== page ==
"I sit with nothing to say. Nothing to type. Fingers still, won't play. Writer's block."
"How do I get past writer's block?" Everyone wants to know and there's lots of advice you can take:
Go for a walk, get out in nature and recharge, use writing prompts. Change your location, watch a movie, read a book. Watch a sunrise, watch a sunset, smell some flowers. And my personal favorite, eaves drop on others and take notes like crazy!
Sometimes, however, our deadline will not allow any of this. And so I give you the secret that I use. No one taught me this secret. I actually learned it in first grade. It is the reason why I can proudly say that I rarely ever get writer's block. (Unfortunately, though, when I do it's swift and powerful and tears through me like a hurricane, leaving me stricken and utterly incapable.)
So how to deal with writer's block? You don't. You type through it. Or scribble through it. Or print neatly through it. Do this, instead of trying to "get over" writer's block, because the more you try to get over it, the harder it becomes.
But how does this work? I'm so glad you asked!
When I was a little girl, my first grade teacher used to pass out pages to each of us. The top of the page was for the picture we were to draw and the bottom of the page had lines for us to write our stories that would go with the picture. Usually in the top part, some partial shape, curves or lines were already drawn. We were supposed to finish drawing the picture and then write the story.
It was hard.
At first, I could never think of what to draw. So I'd sit there for most of the class just staring at the "thing" on the page blankly and then finally just draw whatever and write a story to go with it. But I was a very competitive child and I hated to finish last.
So one day, I sat staring at the "thing" on my page. It was just a stupid arc-looking thing. I could see that other kids had already finished their pictures and out of sheer frustration I started doodling. I found myself actually drawing what seemed to be a ...wave? Unsure, I kept at it and began to see a picture emerging. I didn't yet know at all what it was but I liked that feeling of uncertainty and found it intriguing to just keep drawing anyway. And so I did.
Eventually, the picture revealed itself to me. It was, in fact, a wave!
And there was a sea and princess and... Well, then the story was also effortlessly revealed. All I had to do was my part: write what I had discovered. That simple act of putting my pencil to the "thing" already drawn on the page, and letting myself be swept away by the inspiration, made all the difference.
What does this have to do with writing, you ask? Everything. See, when you simply start to type, scribble or print words—even when you're "not feeling it" at all and you can't think of anything to say—you open yourself up to inspiration. You open yourself up to the divinity that empowers the muse of writing. You open yourself to the creative forces in the universe so that they can then move through you and give your words life and breath and fire.
Writing those first few words is your way of telling inspiration or that divine muse, "I'm here. I'm ready to work. Okay, do your thing." Writing some more of those words in the middle of your piece, now when inspiration has fled and divinity no longer effortlessly flows the words out of you, is like saying, "Okay, creative muse. I am still here. I am still working. Please come back."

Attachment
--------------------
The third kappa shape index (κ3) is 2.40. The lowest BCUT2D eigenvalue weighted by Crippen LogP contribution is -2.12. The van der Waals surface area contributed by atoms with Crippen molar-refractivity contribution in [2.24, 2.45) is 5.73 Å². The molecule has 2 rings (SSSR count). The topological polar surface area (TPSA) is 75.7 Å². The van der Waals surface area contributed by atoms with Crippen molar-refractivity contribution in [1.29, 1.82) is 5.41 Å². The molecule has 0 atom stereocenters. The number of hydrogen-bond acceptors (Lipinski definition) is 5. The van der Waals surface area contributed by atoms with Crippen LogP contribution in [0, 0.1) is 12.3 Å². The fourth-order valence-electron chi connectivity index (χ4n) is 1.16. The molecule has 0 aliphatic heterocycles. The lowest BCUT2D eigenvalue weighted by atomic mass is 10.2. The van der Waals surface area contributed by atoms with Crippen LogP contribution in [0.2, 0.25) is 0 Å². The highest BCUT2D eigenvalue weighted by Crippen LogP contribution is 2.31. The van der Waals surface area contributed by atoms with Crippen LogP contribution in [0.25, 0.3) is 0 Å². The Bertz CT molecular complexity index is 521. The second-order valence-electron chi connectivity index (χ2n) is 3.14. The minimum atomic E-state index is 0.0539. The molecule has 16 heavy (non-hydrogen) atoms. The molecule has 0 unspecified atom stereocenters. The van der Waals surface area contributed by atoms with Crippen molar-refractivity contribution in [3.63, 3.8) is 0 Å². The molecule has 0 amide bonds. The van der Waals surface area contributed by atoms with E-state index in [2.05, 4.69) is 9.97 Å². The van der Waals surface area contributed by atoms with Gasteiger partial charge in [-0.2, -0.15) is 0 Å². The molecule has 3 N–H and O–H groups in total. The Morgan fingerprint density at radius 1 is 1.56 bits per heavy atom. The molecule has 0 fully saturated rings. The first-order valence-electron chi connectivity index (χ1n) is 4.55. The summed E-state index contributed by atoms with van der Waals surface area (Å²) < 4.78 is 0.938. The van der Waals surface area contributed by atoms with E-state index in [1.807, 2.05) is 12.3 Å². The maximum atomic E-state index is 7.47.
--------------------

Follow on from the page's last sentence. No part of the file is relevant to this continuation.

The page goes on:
Be forewarned, however. Sometimes she will and sometimes she won't. And if she doesn't you must keep writing.
Elizabeth Gilbert, author of "Eat, Pray, Love," refers to this charm in her 2014 TED Talk titled, "Your Elusive Creative Genius."
If you think that "inspiration" or "divinity" is airy-fairy, if you think it is not for serious writers, then you really would benefit from clicking the link above and watching this Talk. Watch it two times and then three.
Luckily, I've always instinctually believed in the power of inspiration and the part it plays in my own writing. Does that mean I don't study the craft of writing? No way! Does that mean that I sit around waiting to be struck by inspiration? Not at all (remember, just start writing—do your job!). Does that mean that I've never written crap? Hardly. There are plenty of garbage cans filled with proof of my inadequacies, my wrinkled up first attempts. But, alas! Even there may lay seeds of inspiration.
Have you seen "Lady Bird?" (Spoiler alert: skip these next three paragraphs if you haven't seen the movie yet, because it is a major character arc shift!) When the mom is trying to write to Lady Bird and tell her how she feels, she throws away countless drafts of endless sentences and words that she felt were inadequate. She ends up giving Lady Bird...nothing at all. Because nothing she wrote was good enough.
Behold the father! He rescues the pages and compiles them into one folder and slips them to Lady Bird. Can you imagine being a young woman who thinks your mother is so furious with you that she may not love you anymore, only to find written evidence to the contrary? Proof that your mother desperately and genuinely loves you?
What the mom believed to be "crap," the daughter cherished as "treasure."
Thus, if you feel like you're writing "crap" or if you don't have a single idea in your head or if you can't think of anything, just start typing, scribbling, or neatly printing.
And if your muse is not feeling mischievous, she will come swiftly. Or she may hold back, forcing you to write those painfully tough words. She may force you to chop through each thought and clumsily hammer them onto the sheet. She is a mystery and a fiend. She is grace and light. She is beautiful and grotesque.
And your job is to keep writing, keep working whether or not she joins you.
*first appeared in LinkedIn; this version slightly edited